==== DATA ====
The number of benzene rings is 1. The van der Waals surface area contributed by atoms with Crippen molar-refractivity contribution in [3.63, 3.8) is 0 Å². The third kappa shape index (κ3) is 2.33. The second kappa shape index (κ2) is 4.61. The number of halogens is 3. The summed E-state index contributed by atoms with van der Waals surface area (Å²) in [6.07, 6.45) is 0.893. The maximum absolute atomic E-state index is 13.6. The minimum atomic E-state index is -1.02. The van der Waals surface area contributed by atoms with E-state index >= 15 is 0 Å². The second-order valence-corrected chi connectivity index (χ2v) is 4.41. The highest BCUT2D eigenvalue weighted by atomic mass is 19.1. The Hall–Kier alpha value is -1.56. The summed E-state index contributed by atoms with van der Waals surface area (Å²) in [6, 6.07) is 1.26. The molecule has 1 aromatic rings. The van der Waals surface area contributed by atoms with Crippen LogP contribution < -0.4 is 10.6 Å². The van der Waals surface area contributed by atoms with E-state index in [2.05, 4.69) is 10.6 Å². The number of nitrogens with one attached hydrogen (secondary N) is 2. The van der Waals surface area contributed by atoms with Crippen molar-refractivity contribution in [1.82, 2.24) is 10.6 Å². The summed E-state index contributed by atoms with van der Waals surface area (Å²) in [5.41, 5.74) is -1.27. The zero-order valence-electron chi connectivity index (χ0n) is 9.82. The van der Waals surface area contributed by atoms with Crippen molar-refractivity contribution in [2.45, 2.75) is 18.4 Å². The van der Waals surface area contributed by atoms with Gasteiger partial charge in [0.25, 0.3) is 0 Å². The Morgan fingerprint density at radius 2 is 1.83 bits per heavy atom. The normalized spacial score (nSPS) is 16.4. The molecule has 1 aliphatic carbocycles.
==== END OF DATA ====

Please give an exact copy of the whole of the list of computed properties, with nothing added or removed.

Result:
The number of benzene rings is 1. The van der Waals surface area contributed by atoms with Crippen molar-refractivity contribution in [3.63, 3.8) is 0 Å². The third kappa shape index (κ3) is 2.33. The second kappa shape index (κ2) is 4.61. The number of halogens is 3. The summed E-state index contributed by atoms with van der Waals surface area (Å²) in [6.07, 6.45) is 0.893. The maximum absolute atomic E-state index is 13.6. The minimum atomic E-state index is -1.02. The van der Waals surface area contributed by atoms with E-state index >= 15 is 0 Å². The second-order valence-corrected chi connectivity index (χ2v) is 4.41. The highest BCUT2D eigenvalue weighted by atomic mass is 19.1. The Hall–Kier alpha value is -1.56. The summed E-state index contributed by atoms with van der Waals surface area (Å²) in [6, 6.07) is 1.26. The molecule has 1 aromatic rings. The van der Waals surface area contributed by atoms with Crippen LogP contribution < -0.4 is 10.6 Å². The van der Waals surface area contributed by atoms with E-state index in [2.05, 4.69) is 10.6 Å². The number of nitrogens with one attached hydrogen (secondary N) is 2. The van der Waals surface area contributed by atoms with Crippen molar-refractivity contribution in [1.82, 2.24) is 10.6 Å². The summed E-state index contributed by atoms with van der Waals surface area (Å²) in [5.41, 5.74) is -1.27. The zero-order valence-electron chi connectivity index (χ0n) is 9.82. The van der Waals surface area contributed by atoms with Crippen molar-refractivity contribution in [2.45, 2.75) is 18.4 Å². The van der Waals surface area contributed by atoms with Gasteiger partial charge in [0.25, 0.3) is 0 Å². The Morgan fingerprint density at radius 2 is 1.83 bits per heavy atom. The normalized spacial score (nSPS) is 16.4. The molecule has 1 aliphatic carbocycles.